This article purports to permit the judge of the trial court in a jury trial involving a crime punishable by death to determine the sufficiency of the evidence to sustain a verdict of guilty. If, in the judge's opinion, the facts are insufficient he may direct a verdict of acquittal. What Article 778 does, therefore, is to invest in the trial judge the power to determine whether there are enough facts to sustain a guilty verdict. If he is not satisfied that the facts sustain a guilty verdict, he may direct a verdict of not guilty. In effect, the judge becomes a trier of fact on questions of guilt or innocence.
This legislative enactment is repugnant to the constitutional guarantee that, "The jury in all criminal cases shall be the judges of the law and of the facts on the question of guilt or innocence, having been charged as to the law applicable to the case by the presiding judge." La.Const. art. XIX, Sec. 9 (1921); State v. Gatlin, 241 La. 321, 129 So.2d 4 (1961); State v. Broussard, 217 La. 90, 42 So.2d 48 (1950). Questions of guilt or innocence can only be decided by the jury under the plain language of the Constitution. Judges must decide only those fact questions which do not relate directly to guilt or innocence. State v. Hayes, 162 La. 917, 111 So. 327 (1927).
The right to trial by jury in a capital case is as old as the State itself. La.Const. art. VI, Sec. 18 (1812). Power to determine guilt or innocence in capital cases has not been vested in judges by the Constitution; instead the people have reserved that power to juries. When the death penalty is involved the guarantee of the Constitution is twofold: The accused is assured a jury trial in his contention for acquittal, and the State is assured a jury trial in its contention for a conviction. In these trials the jury is the repository of the standard of justice in the community.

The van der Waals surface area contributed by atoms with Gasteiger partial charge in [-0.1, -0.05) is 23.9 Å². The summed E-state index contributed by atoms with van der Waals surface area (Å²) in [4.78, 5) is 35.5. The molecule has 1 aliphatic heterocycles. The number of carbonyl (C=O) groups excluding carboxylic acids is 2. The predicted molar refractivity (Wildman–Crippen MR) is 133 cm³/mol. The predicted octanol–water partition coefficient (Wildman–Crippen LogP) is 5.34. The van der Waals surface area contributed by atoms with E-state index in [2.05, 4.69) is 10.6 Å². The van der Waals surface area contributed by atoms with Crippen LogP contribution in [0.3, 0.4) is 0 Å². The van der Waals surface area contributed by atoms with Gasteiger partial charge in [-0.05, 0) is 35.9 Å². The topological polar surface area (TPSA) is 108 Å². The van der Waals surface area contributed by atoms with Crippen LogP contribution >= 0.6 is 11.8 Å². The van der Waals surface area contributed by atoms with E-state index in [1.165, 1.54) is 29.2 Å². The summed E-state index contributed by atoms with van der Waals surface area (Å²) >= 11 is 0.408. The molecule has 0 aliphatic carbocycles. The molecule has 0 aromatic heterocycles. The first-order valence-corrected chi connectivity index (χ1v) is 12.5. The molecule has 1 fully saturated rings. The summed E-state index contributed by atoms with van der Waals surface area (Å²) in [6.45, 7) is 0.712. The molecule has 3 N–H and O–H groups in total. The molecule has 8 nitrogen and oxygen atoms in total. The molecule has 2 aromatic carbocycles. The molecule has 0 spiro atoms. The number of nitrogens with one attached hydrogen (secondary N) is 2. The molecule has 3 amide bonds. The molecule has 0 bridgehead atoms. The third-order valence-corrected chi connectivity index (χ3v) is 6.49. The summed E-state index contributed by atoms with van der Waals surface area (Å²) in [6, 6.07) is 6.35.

In addition, Article VII, Section 10, of the Constitution limits the appellate jurisdiction of this Court in criminal cases to "questions of law only". Read in connection with Article XIX, Section 9, this means that we can neither determine facts nor review the correctness of the findings of the trier of fact. It is a logical and inescapable step from this conclusion to realize that this limitation of our appellate jurisdiction in criminal cases would not permit this Court to review the trial judge's determination of the "sufficiency" of the evidence.
Although we have often held that a question of law is presented by a contention that there is no evidence to support an essential element of the crime, the sufficiency of the evidence may not be questioned, and if there is any evidence, no matter how little, the conviction cannot be upset for to do so would require a decision on a question of fact and not of law. State v. Moye, 250 La. 117, 194 So.2d 717 (1967); State v. Cade, 244 La. 534, 153 So.2d 382 (1963); State v. Gatlin, 241 La. 321, 322, 129 So.2d 4 (1961).
Since the issue presented by this bill requires a determination of the extent of this Court's jurisdiction, it has been necessary to decide constitutional questions which were not urged. Questions affecting our jurisdiction, however, are properly decided on our own motion. Finding that the sufficiency of evidence touching upon guilt or innocence can only be decided by the jury, we hold that the trial judge cannot decide that question and we cannot consider the sufficiency of the evidence on appeal. To do so would amount to an unconstitutional extension of our jurisdiction. Hence this bill is without merit.
Hudson's Bill No. 21
After the State and the defense had rested, defense counsel sought to introduce a photograph into evidence, to which he had referred in cross-examining the State's witness Frank Wilson. When the State objected the objection was sustained. The introduction of evidence after the case has been presented by the State and the defense rests is in the discretion of the trial judge. La. Code Crim.Proc. art. 765. We find no abuse of discretion. Moreover, the predicate for the introduction of this photograph had not been established, the defense having failed to show who the photograph purported to represent, when it was made and by whom.
Hudson's Bill No. 22
Duplessis' Bill No. 11
In answer to an argument to the jury made by defense counsel, the prosecutor in his closing argument said: